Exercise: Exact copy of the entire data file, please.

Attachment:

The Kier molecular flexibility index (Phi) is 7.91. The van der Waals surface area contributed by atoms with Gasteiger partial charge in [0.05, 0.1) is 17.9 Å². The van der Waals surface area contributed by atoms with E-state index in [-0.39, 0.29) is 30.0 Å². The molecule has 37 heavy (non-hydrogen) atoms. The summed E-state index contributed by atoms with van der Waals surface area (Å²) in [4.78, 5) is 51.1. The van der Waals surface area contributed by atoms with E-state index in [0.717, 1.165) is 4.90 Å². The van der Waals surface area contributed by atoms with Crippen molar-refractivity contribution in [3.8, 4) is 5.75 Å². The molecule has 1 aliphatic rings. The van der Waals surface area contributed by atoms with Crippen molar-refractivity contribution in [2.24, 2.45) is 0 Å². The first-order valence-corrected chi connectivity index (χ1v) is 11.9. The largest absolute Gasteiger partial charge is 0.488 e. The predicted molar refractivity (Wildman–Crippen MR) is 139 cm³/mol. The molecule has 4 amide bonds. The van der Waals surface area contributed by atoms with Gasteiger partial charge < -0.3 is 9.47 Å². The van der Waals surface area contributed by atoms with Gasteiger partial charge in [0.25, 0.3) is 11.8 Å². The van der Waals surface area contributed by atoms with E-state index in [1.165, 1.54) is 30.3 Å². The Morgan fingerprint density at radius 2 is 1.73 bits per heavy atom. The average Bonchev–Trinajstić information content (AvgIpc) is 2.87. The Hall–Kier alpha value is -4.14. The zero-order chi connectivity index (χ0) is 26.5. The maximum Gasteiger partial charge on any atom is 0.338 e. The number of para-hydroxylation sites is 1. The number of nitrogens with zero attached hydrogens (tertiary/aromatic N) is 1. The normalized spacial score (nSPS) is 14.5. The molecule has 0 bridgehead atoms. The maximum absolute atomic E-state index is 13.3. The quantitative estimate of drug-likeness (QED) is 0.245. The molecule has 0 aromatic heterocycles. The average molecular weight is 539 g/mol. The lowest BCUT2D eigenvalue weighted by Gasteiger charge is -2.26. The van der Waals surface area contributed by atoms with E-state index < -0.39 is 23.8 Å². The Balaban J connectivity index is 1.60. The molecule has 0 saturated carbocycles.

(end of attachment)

The Kier molecular flexibility index (Phi) is 7.91. The van der Waals surface area contributed by atoms with Gasteiger partial charge in [0.05, 0.1) is 17.9 Å². The van der Waals surface area contributed by atoms with E-state index in [-0.39, 0.29) is 30.0 Å². The molecule has 37 heavy (non-hydrogen) atoms. The summed E-state index contributed by atoms with van der Waals surface area (Å²) in [4.78, 5) is 51.1. The van der Waals surface area contributed by atoms with E-state index in [0.717, 1.165) is 4.90 Å². The van der Waals surface area contributed by atoms with Crippen molar-refractivity contribution in [3.8, 4) is 5.75 Å². The molecule has 1 aliphatic rings. The van der Waals surface area contributed by atoms with Crippen molar-refractivity contribution in [2.24, 2.45) is 0 Å². The first-order valence-corrected chi connectivity index (χ1v) is 11.9. The largest absolute Gasteiger partial charge is 0.488 e. The predicted molar refractivity (Wildman–Crippen MR) is 139 cm³/mol. The molecule has 4 amide bonds. The van der Waals surface area contributed by atoms with Gasteiger partial charge < -0.3 is 9.47 Å². The van der Waals surface area contributed by atoms with Gasteiger partial charge in [0.25, 0.3) is 11.8 Å². The van der Waals surface area contributed by atoms with E-state index in [1.165, 1.54) is 30.3 Å². The Morgan fingerprint density at radius 2 is 1.73 bits per heavy atom. The average Bonchev–Trinajstić information content (AvgIpc) is 2.87. The Hall–Kier alpha value is -4.14. The zero-order chi connectivity index (χ0) is 26.5. The maximum Gasteiger partial charge on any atom is 0.338 e. The number of para-hydroxylation sites is 1. The number of nitrogens with zero attached hydrogens (tertiary/aromatic N) is 1. The normalized spacial score (nSPS) is 14.5. The molecule has 0 bridgehead atoms. The maximum absolute atomic E-state index is 13.3. The quantitative estimate of drug-likeness (QED) is 0.245. The molecule has 0 aromatic heterocycles. The average molecular weight is 539 g/mol. The lowest BCUT2D eigenvalue weighted by Gasteiger charge is -2.26. The van der Waals surface area contributed by atoms with E-state index < -0.39 is 23.8 Å². The Balaban J connectivity index is 1.60. The molecule has 0 saturated carbocycles.